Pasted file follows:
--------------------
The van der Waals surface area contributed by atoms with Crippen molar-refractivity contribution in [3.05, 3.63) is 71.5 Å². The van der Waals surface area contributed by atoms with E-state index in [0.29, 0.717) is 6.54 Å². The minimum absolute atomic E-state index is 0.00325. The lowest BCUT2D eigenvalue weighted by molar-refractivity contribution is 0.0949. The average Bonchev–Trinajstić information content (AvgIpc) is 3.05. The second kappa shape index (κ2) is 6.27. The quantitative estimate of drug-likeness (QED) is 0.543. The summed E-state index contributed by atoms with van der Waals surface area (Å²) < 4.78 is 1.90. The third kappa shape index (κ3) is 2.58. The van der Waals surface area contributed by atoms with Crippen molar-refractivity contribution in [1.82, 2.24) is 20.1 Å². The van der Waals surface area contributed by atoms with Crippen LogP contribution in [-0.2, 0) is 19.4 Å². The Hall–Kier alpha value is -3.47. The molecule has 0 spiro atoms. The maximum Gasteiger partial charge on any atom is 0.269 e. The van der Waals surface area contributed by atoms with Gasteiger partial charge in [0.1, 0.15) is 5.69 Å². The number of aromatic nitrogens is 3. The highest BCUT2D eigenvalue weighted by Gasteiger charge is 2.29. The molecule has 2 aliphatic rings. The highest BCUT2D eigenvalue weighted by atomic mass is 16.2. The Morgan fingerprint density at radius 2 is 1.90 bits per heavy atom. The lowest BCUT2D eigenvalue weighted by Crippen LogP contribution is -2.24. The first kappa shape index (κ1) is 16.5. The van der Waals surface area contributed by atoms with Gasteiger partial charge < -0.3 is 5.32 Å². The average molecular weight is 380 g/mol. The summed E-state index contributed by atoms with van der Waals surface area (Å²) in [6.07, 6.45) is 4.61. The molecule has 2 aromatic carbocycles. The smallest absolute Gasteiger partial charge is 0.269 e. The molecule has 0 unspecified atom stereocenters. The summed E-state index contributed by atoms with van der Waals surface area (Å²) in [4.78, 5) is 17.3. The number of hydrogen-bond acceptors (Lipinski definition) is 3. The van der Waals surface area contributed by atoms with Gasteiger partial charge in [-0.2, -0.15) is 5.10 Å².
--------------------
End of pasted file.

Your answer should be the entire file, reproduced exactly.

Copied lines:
The van der Waals surface area contributed by atoms with Crippen molar-refractivity contribution in [3.05, 3.63) is 71.5 Å². The van der Waals surface area contributed by atoms with E-state index in [0.29, 0.717) is 6.54 Å². The minimum absolute atomic E-state index is 0.00325. The lowest BCUT2D eigenvalue weighted by molar-refractivity contribution is 0.0949. The average Bonchev–Trinajstić information content (AvgIpc) is 3.05. The second kappa shape index (κ2) is 6.27. The quantitative estimate of drug-likeness (QED) is 0.543. The summed E-state index contributed by atoms with van der Waals surface area (Å²) < 4.78 is 1.90. The third kappa shape index (κ3) is 2.58. The van der Waals surface area contributed by atoms with Crippen molar-refractivity contribution in [1.82, 2.24) is 20.1 Å². The van der Waals surface area contributed by atoms with Crippen LogP contribution in [-0.2, 0) is 19.4 Å². The Hall–Kier alpha value is -3.47. The molecule has 0 spiro atoms. The maximum Gasteiger partial charge on any atom is 0.269 e. The van der Waals surface area contributed by atoms with Gasteiger partial charge in [0.1, 0.15) is 5.69 Å². The number of aromatic nitrogens is 3. The highest BCUT2D eigenvalue weighted by Gasteiger charge is 2.29. The molecule has 2 aliphatic rings. The highest BCUT2D eigenvalue weighted by atomic mass is 16.2. The Morgan fingerprint density at radius 2 is 1.90 bits per heavy atom. The lowest BCUT2D eigenvalue weighted by Crippen LogP contribution is -2.24. The first kappa shape index (κ1) is 16.5. The van der Waals surface area contributed by atoms with Gasteiger partial charge < -0.3 is 5.32 Å². The average molecular weight is 380 g/mol. The summed E-state index contributed by atoms with van der Waals surface area (Å²) in [6.07, 6.45) is 4.61. The molecule has 2 aromatic carbocycles. The smallest absolute Gasteiger partial charge is 0.269 e. The molecule has 0 unspecified atom stereocenters. The summed E-state index contributed by atoms with van der Waals surface area (Å²) in [4.78, 5) is 17.3. The number of hydrogen-bond acceptors (Lipinski definition) is 3. The van der Waals surface area contributed by atoms with Gasteiger partial charge in [-0.2, -0.15) is 5.10 Å².